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Even more awards!

Posted by Susan on January 13, 2010 at 12:00 AM in AwardsRecommendations
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We've been talking about children's book awards on Booklights quite a bit lately because award season is in now full swing. Why are we so interested in which books win the awards?

For one thing, the lists of the winners and honor books make excellent reading lists and offer good suggestions for a child looking for the next book to read.

And for another, (particularly in the case of the Caldecott and the Newbery medals) schools and libraries are more likely to buy the books that win the awards. That means they'll be readily available and it's more likely that your children may read them.

Where the Wild Things Are.jpgSome (not all) of the award winners turn into classics. Where the Wild Things Are won the Caldecott medal and A Wrinkle in Time won the Newbery Medal. The classics aren't always award winners though. Dr. Seuss never won the Caldecott medal, although he did receive three honors. Eric Carle has never won a Caldecott medal or an honor.

A few words of caution before you dive into the award lists, though. It's important to know what the award was actually given for. For an example, let's look at two different awards for picture books. The Randolph Caldecott medal is awarded to the book with the best illustrations. (The Caldecott is actually only given to the illustrator, not the author.) The Charlotte Zolotow award, which Ann wrote about is given to the picture book with the best writing. The Lion and the Mouse, this year's Caldecott favorite, could never have won the Zolotow award. It's a wordless book. But the illustrations are incredible.

Also, make sure to check that the book is appropriate for your child. Not every award winner is for every kid. Take a look at part of the Newbery criteria:

A "contribution to American literature for children" shall be a book for which children are an intended potential audience. The book displays respect for children's understandings, abilities, and appreciations. Children are defined as persons of ages up to and including fourteen, and books for this entire age range are to be considered.

Despereaux.jpgFor example, the The Tale of Despereaux by Kate DiCamillo won the 2004 Newbery medal and is generally recommended to ages nine and up (although some children read it at a younger age.) The 2005 Newbery medalist was Kira-Kira by Cynthia Kadohata which is generally recommended for ages 11-14. These two books both meet the Newbery criteria but they have two very different audiences and are intended for different age groups.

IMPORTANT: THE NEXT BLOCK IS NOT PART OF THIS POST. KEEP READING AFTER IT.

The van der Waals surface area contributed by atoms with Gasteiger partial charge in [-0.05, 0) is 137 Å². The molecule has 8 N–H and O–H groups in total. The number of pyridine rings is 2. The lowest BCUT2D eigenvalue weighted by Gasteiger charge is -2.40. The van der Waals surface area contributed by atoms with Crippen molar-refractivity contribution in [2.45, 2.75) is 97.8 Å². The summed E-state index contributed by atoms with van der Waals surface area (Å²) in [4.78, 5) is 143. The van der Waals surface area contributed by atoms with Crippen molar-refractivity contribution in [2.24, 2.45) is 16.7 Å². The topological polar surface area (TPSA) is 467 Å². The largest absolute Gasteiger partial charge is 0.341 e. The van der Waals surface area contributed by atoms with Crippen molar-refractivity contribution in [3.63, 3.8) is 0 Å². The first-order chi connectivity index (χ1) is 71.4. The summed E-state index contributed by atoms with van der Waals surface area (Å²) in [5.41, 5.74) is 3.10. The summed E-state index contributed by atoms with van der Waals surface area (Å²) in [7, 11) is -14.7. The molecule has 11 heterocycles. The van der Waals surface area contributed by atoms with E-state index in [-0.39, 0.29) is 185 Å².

I mentioned the ALA Youth Media Awards in my post last week. The Newbery and Caldecott are the most famous children's book awards given by the American Library Association, but they are just the tip of the iceberg. The press conference where the announcements are made is an hour and a half long and many, many awards are given. It's well worth checking out the lists of past winners and honors of these awards while we wait to find out which books will be getting the awards this year. Below is a list of all the awards that will be announced at the press conference on January 18. The official description of each award is from the the appropriate American Library Association (ALA) division's website.

Awards administered by the Association for Library Service to Children (ALSC):

Mixed Up Files.jpgThe John Newbery Medal
The Newbery Medal honors the author of the most distinguished contribution to American literature for children.

The Randolph Caldecott Medal
The Caldecott Medal honors the artist of the most distinguished American picture book for children.

The May Hill Arbuthnot Honor Lecture Award
The Arbuthnot award honors an author, critic, librarian, historian, or teacher of children's literature, of any country, who then presents a lecture at a winning host site.

Esperanza Rising.jpgThe Pura Belpré Medal
The Belpré Medal honors a Latino/Latina writer and illustrator whose works best portray, affirm, and celebrate the Latino cultural experience in an outstanding work of literature for children and youth.

The Mildred L. Batchelder Award
The Batchelder Award is given to an American publisher for a children's book considered to be the most outstanding of those books originally published in a language other than English in a country other than the United States, and subsequently translated into English and published in the United States.

The Andrew Carnegie Medal
The Carnegie Medal honors the producer of the most outstanding video production for children released during the preceding year.

Are You Ready.jpgThe Theodor Seuss Geisel Medal